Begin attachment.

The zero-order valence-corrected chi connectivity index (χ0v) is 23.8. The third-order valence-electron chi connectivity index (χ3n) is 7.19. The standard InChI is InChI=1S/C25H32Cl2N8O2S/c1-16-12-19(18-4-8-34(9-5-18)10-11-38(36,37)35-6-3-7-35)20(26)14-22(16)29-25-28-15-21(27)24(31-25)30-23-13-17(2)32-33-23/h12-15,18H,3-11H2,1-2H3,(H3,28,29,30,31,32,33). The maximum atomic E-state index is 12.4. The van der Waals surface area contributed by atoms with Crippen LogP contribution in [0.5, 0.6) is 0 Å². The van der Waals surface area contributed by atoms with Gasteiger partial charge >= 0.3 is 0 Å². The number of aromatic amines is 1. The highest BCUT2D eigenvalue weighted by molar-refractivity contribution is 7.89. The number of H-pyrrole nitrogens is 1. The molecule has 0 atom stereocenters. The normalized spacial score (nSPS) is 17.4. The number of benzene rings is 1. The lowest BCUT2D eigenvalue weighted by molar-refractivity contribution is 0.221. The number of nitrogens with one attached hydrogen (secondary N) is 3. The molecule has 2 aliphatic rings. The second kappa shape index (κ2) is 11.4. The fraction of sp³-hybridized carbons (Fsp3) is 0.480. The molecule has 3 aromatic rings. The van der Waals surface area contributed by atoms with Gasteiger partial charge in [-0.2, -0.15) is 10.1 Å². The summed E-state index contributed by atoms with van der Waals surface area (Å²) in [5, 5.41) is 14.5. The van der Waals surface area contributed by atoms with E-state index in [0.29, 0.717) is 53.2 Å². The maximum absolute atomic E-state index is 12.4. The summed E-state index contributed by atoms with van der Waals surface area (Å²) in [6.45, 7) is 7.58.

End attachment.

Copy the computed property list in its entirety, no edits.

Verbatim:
The zero-order valence-corrected chi connectivity index (χ0v) is 23.8. The third-order valence-electron chi connectivity index (χ3n) is 7.19. The standard InChI is InChI=1S/C25H32Cl2N8O2S/c1-16-12-19(18-4-8-34(9-5-18)10-11-38(36,37)35-6-3-7-35)20(26)14-22(16)29-25-28-15-21(27)24(31-25)30-23-13-17(2)32-33-23/h12-15,18H,3-11H2,1-2H3,(H3,28,29,30,31,32,33). The maximum atomic E-state index is 12.4. The van der Waals surface area contributed by atoms with Crippen LogP contribution in [0.5, 0.6) is 0 Å². The van der Waals surface area contributed by atoms with Gasteiger partial charge >= 0.3 is 0 Å². The number of aromatic amines is 1. The highest BCUT2D eigenvalue weighted by molar-refractivity contribution is 7.89. The number of H-pyrrole nitrogens is 1. The molecule has 0 atom stereocenters. The normalized spacial score (nSPS) is 17.4. The number of benzene rings is 1. The lowest BCUT2D eigenvalue weighted by molar-refractivity contribution is 0.221. The number of nitrogens with one attached hydrogen (secondary N) is 3. The molecule has 2 aliphatic rings. The second kappa shape index (κ2) is 11.4. The fraction of sp³-hybridized carbons (Fsp3) is 0.480. The molecule has 3 aromatic rings. The van der Waals surface area contributed by atoms with Gasteiger partial charge in [-0.2, -0.15) is 10.1 Å². The summed E-state index contributed by atoms with van der Waals surface area (Å²) in [5, 5.41) is 14.5. The van der Waals surface area contributed by atoms with E-state index in [0.29, 0.717) is 53.2 Å². The maximum absolute atomic E-state index is 12.4. The summed E-state index contributed by atoms with van der Waals surface area (Å²) in [6.45, 7) is 7.58.